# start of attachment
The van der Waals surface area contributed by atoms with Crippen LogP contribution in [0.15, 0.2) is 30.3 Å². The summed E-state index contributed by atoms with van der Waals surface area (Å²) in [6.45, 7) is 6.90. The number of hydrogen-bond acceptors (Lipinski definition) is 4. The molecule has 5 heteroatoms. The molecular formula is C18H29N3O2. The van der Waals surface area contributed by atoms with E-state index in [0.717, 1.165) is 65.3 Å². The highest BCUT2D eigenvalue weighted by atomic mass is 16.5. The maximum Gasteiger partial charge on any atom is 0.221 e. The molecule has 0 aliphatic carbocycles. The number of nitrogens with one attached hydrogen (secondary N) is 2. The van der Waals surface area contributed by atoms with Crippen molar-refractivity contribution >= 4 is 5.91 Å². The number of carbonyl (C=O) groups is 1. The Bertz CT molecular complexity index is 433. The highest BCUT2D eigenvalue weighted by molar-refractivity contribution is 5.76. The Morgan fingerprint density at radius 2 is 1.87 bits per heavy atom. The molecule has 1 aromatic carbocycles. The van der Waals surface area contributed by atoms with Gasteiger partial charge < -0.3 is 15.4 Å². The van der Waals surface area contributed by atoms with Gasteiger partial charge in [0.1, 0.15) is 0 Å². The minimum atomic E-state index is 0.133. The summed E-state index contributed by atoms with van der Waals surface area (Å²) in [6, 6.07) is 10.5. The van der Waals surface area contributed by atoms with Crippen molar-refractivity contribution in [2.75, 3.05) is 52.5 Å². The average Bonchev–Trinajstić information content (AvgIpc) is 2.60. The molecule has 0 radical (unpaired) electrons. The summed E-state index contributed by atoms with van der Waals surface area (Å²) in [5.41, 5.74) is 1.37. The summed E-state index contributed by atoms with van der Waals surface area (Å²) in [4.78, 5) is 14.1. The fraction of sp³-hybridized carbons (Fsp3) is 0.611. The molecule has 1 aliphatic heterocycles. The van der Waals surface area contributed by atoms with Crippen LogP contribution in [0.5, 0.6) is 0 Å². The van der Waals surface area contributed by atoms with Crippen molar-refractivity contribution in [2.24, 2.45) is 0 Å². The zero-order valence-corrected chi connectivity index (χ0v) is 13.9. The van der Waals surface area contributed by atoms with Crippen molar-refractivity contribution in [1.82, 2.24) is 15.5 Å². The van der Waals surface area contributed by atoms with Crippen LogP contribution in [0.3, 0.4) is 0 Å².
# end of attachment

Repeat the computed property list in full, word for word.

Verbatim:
The van der Waals surface area contributed by atoms with Crippen LogP contribution in [0.15, 0.2) is 30.3 Å². The summed E-state index contributed by atoms with van der Waals surface area (Å²) in [6.45, 7) is 6.90. The number of hydrogen-bond acceptors (Lipinski definition) is 4. The molecule has 5 heteroatoms. The molecular formula is C18H29N3O2. The van der Waals surface area contributed by atoms with E-state index in [0.717, 1.165) is 65.3 Å². The highest BCUT2D eigenvalue weighted by atomic mass is 16.5. The maximum Gasteiger partial charge on any atom is 0.221 e. The molecule has 0 aliphatic carbocycles. The number of nitrogens with one attached hydrogen (secondary N) is 2. The van der Waals surface area contributed by atoms with Crippen molar-refractivity contribution >= 4 is 5.91 Å². The number of carbonyl (C=O) groups is 1. The Bertz CT molecular complexity index is 433. The highest BCUT2D eigenvalue weighted by molar-refractivity contribution is 5.76. The Morgan fingerprint density at radius 2 is 1.87 bits per heavy atom. The molecule has 1 aromatic carbocycles. The van der Waals surface area contributed by atoms with Gasteiger partial charge < -0.3 is 15.4 Å². The van der Waals surface area contributed by atoms with Gasteiger partial charge in [0.1, 0.15) is 0 Å². The minimum atomic E-state index is 0.133. The summed E-state index contributed by atoms with van der Waals surface area (Å²) in [6, 6.07) is 10.5. The van der Waals surface area contributed by atoms with Crippen molar-refractivity contribution in [2.75, 3.05) is 52.5 Å². The average Bonchev–Trinajstić information content (AvgIpc) is 2.60. The molecule has 0 radical (unpaired) electrons. The summed E-state index contributed by atoms with van der Waals surface area (Å²) in [5.41, 5.74) is 1.37. The summed E-state index contributed by atoms with van der Waals surface area (Å²) in [4.78, 5) is 14.1. The fraction of sp³-hybridized carbons (Fsp3) is 0.611. The molecule has 1 aliphatic heterocycles. The van der Waals surface area contributed by atoms with Crippen LogP contribution in [0.5, 0.6) is 0 Å². The van der Waals surface area contributed by atoms with Crippen molar-refractivity contribution in [2.24, 2.45) is 0 Å². The zero-order valence-corrected chi connectivity index (χ0v) is 13.9. The van der Waals surface area contributed by atoms with Crippen molar-refractivity contribution in [1.82, 2.24) is 15.5 Å². The van der Waals surface area contributed by atoms with Crippen LogP contribution in [0.3, 0.4) is 0 Å².